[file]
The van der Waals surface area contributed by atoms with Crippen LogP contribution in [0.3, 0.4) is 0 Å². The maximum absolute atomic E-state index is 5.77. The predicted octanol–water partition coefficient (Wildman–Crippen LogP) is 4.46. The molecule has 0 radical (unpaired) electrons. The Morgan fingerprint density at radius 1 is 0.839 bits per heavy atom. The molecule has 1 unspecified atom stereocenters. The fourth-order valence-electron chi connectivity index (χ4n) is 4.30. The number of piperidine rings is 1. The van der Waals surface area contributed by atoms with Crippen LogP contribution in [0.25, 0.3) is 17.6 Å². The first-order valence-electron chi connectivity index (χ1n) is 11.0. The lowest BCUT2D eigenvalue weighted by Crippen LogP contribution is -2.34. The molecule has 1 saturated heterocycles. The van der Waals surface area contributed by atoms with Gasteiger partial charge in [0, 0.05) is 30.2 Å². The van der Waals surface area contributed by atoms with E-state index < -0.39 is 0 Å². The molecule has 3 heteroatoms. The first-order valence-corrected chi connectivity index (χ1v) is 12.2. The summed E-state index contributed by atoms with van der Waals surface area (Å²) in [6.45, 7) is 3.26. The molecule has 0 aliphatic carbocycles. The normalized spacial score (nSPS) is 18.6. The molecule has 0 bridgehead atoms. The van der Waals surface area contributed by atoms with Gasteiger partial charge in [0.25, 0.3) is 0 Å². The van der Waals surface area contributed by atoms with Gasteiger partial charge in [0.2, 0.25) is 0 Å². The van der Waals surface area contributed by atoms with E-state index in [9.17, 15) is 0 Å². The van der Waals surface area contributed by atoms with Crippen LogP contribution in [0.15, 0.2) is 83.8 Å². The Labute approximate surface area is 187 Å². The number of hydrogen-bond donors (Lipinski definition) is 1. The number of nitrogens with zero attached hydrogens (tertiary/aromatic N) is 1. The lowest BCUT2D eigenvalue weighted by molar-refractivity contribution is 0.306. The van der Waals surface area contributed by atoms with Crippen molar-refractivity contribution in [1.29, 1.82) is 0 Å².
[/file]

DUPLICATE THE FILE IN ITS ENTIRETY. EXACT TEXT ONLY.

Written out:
The van der Waals surface area contributed by atoms with Crippen LogP contribution in [0.3, 0.4) is 0 Å². The maximum absolute atomic E-state index is 5.77. The predicted octanol–water partition coefficient (Wildman–Crippen LogP) is 4.46. The molecule has 0 radical (unpaired) electrons. The Morgan fingerprint density at radius 1 is 0.839 bits per heavy atom. The molecule has 1 unspecified atom stereocenters. The fourth-order valence-electron chi connectivity index (χ4n) is 4.30. The number of piperidine rings is 1. The van der Waals surface area contributed by atoms with Crippen LogP contribution in [0.25, 0.3) is 17.6 Å². The first-order valence-electron chi connectivity index (χ1n) is 11.0. The lowest BCUT2D eigenvalue weighted by Crippen LogP contribution is -2.34. The molecule has 1 saturated heterocycles. The van der Waals surface area contributed by atoms with Gasteiger partial charge in [0, 0.05) is 30.2 Å². The van der Waals surface area contributed by atoms with E-state index < -0.39 is 0 Å². The molecule has 3 heteroatoms. The first-order valence-corrected chi connectivity index (χ1v) is 12.2. The summed E-state index contributed by atoms with van der Waals surface area (Å²) in [6.45, 7) is 3.26. The molecule has 0 aliphatic carbocycles. The normalized spacial score (nSPS) is 18.6. The molecule has 0 bridgehead atoms. The van der Waals surface area contributed by atoms with Gasteiger partial charge in [0.25, 0.3) is 0 Å². The van der Waals surface area contributed by atoms with Gasteiger partial charge in [0.2, 0.25) is 0 Å². The van der Waals surface area contributed by atoms with E-state index in [9.17, 15) is 0 Å². The van der Waals surface area contributed by atoms with Crippen LogP contribution in [0.15, 0.2) is 83.8 Å². The Labute approximate surface area is 187 Å². The number of hydrogen-bond donors (Lipinski definition) is 1. The number of nitrogens with zero attached hydrogens (tertiary/aromatic N) is 1. The lowest BCUT2D eigenvalue weighted by molar-refractivity contribution is 0.306. The van der Waals surface area contributed by atoms with Crippen molar-refractivity contribution in [1.29, 1.82) is 0 Å².